May 25, 2023Precision Ag: It’s all about meeting the needs of each plant
Precision agriculture tools are moving crop management away from treating all plants or trees in a field or orchard the same, said Chris Myers, a former John Deere executive and an advisor to a venture capitalist firm specializing in ag tech.
“The whole idea is that one of the most important changes is coming to our industry is this movement of crop production management from the field/block to the tree/plant level,” Myers said during a session on precision agriculture at the Southeast Regional Fruit & Vegetable Conference in January in Savannah, Georgia. “It’s going to happen, and it’s going to be great for growers and marketers and packhouses. This is a sea change in how we approach our business in order to be more efficient and more profitable.”
Myers spent most of his life in agriculture. His childhood was spent on a 120-acre apple and peach farm and he worked for almost 30 years at John Deere.
In 2021, he retired from John Deere as vice president of advanced technology and engineering and is an ag tech advisor with Trailhead Capital.
Startup Collaborator program
He discussed John Deere’s Startup Collaborator program, established in 2019. Although the company does not primarily serve specialty crop production, its precision agriculture tools can be used to boost efficiency in specialty crops.
When developing new products, John Deere’s tech concentration includes autonomy, connectivity and automation, Myers said. Technology capabilities, however, have grown dramatically, Myers said, with remote sensors, artificial intelligence and machine learning.
A major drawback to electric farm vehicles, he said, is the lack of new battery technology to improve electrification of more vehicles with longer charges. John Deere acquired a majority stake in Austria-based Kreisel Electric in early 2021, and announced in September 2022 it was investing in two more Kreisel locations to expand the company’s production capacity.
The tractor company plans to invest in battery assembly in the U.S. Electrification storage is preventing electrification moving into higher horsepower vehicles, Myers said.
“Storage is not economical, it’s not lightweight; there’s a lot of disadvantages,” he said.
John Deere is targeting 2026 as the year it will offer electric or hybrid options on all smaller tractors and other vehicles.
“Sense and act” automation allows growers to increase efficiency in many ways. These include sensors alerting growers about numerous events, from warning about potential damage-causing hailstorms and other weather events, to pest, weed and/ or insect pressure in specific parts of fields or orchards, Myers said.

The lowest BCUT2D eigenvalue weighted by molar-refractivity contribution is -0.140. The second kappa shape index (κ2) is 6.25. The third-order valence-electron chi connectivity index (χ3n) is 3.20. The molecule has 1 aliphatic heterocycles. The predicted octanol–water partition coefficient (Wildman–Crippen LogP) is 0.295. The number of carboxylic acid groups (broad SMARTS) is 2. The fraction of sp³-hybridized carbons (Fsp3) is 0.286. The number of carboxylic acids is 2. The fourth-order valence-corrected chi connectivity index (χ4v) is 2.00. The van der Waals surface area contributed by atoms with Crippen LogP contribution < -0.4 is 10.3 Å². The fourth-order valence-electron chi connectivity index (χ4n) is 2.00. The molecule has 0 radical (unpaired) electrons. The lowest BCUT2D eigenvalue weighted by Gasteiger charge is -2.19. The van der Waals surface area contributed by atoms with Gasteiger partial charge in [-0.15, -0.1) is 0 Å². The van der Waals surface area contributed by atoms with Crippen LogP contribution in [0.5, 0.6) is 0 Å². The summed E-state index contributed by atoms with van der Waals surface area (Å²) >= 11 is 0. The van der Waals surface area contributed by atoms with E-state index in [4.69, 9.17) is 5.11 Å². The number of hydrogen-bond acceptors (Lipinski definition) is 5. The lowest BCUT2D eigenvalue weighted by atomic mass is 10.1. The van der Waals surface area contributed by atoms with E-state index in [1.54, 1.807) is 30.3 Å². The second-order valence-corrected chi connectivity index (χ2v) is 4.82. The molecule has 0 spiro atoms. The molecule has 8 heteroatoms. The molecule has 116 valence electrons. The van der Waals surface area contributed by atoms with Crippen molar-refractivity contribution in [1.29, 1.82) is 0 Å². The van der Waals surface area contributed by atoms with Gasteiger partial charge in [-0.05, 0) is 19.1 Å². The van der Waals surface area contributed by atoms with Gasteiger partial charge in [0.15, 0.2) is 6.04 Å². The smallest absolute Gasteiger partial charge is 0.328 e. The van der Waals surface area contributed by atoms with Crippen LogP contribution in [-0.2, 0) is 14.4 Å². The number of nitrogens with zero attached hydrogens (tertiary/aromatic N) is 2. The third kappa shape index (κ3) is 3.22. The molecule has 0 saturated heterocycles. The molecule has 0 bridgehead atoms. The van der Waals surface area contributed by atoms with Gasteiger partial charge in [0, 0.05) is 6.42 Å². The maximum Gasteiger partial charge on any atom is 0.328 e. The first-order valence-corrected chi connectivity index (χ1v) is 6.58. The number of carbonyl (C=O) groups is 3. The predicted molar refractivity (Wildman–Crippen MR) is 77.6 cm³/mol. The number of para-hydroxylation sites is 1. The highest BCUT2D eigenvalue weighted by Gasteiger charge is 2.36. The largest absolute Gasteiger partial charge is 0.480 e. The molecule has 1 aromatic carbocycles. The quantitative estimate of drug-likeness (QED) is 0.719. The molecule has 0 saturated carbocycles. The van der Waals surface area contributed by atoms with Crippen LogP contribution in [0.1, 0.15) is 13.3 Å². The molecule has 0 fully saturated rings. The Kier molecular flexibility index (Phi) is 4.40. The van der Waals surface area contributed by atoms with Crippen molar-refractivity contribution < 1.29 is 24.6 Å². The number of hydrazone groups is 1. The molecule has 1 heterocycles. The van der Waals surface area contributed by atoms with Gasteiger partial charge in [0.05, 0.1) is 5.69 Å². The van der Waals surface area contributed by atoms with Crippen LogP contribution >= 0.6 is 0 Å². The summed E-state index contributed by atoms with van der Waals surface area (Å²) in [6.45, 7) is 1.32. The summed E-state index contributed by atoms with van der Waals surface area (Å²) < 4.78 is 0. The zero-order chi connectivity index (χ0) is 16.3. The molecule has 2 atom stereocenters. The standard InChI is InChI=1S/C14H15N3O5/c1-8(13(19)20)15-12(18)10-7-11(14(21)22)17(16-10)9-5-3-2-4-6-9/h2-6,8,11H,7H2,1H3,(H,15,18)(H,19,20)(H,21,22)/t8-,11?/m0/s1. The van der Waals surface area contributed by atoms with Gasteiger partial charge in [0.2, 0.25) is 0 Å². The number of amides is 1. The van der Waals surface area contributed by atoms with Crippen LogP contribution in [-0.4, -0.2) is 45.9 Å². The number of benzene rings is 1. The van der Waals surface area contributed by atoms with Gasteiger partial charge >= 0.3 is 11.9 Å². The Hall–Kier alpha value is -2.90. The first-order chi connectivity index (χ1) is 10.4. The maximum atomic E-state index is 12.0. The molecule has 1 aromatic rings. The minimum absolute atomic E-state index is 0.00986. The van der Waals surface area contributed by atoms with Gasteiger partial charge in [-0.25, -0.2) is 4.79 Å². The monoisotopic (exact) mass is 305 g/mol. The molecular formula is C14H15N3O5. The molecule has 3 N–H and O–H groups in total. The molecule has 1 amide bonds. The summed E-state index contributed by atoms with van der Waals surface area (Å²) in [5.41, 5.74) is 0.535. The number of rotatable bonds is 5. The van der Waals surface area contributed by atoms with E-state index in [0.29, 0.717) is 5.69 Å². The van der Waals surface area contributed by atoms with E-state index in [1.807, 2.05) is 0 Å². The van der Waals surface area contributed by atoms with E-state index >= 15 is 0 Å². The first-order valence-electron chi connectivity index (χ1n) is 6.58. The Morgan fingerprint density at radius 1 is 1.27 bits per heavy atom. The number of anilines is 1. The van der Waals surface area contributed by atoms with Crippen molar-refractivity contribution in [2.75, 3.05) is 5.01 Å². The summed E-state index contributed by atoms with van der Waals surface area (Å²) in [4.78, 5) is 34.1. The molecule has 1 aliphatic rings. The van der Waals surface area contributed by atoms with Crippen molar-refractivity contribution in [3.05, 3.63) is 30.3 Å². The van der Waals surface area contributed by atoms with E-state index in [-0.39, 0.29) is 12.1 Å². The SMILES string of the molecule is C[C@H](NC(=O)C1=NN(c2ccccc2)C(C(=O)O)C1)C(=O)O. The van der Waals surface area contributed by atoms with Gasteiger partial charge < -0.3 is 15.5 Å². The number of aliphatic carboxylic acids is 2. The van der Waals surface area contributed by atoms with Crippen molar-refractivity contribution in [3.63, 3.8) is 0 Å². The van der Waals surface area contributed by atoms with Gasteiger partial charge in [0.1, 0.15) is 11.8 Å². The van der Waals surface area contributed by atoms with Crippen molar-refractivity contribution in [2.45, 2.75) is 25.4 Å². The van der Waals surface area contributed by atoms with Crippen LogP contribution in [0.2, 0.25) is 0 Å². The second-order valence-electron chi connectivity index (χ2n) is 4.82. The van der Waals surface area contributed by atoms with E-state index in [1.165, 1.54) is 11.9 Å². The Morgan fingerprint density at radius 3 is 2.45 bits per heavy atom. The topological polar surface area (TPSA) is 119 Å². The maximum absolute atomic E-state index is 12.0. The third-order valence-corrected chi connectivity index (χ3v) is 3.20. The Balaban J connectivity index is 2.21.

“This is where the growth has occurred in terms of technology,” Myers said. “It’s the sensors, it’s the computer vision, it’s the integration of all of that and the artificial intelligence and machine learning that brings it all together and brings a recommendation for action.”
John Deere acquired Blue River Technology for $305 million in 2011, taking advantage of its “See and Spray” technology. The robotics platform uses computer vision to recognize plants and weeds, spraying herbicides only when it detects weeds, and spraying fertilizer on select plants.
In 2017, John Deere acquired Bear Flag Robotics for $250 million. The autonomous tractor company acquisition helps John Deere in its goals to fully autonomize tractors.
Last year, the farm equipment company led the Series A funding round for InnerPlant, which netted $16 million in investments. The company is turning plants themselves into sensors, using their natural distress signals to trigger a fluorescence that can be seen with field equipment or satellite imagery.
The system will eventually allow growers to see when plants are in danger via pests, disease, lack of water or other threats.
Myers discussed other technology, including low-cost, dime-sized biodegradable sensors by IoT4Ag, an NSF Engineering Research Center project developing IoT technologies for precision agriculture. The University of Pennsylvania, Purdue University, University of California-Merced and University of Florida are collaborators in the venture.
The sensors broadcast low-range signals that can be picked up by tractors when they pass near the sensor. The sensor transmits information such as soil moisture and other readings to the driver.
“It’s a great way to find out exactly what’s going on in the field,” he said. “Clearly, we know what the goals are: to reduce inputs, increase outputs and quality, monitor water, nutrients, etc. It’s more precise, it’s lower-cost, it’s in real time,” Myers said about sensor technology and precision agriculture. “Clearly, there’s advantages with ground-level sensors.”
Myers said Ruben Technologies of Australia is developing a tool to assess when a fruit crop is ready for harvest. The product measures sugars, dry matter, acidity, internal colors, firmness and ripeness to determine when the harvest will most likely happen. It’s also a non-contact process, meaning that scanning allows the fruit to be evaluated without being cut or otherwise ruined through the evaluation process.
— Chris Koger, managing editor
Top photo: The “See & Spray” technology from Blue River Technologies
applies herbicides or other inputs on specific targets. Photo courtesy John Deere.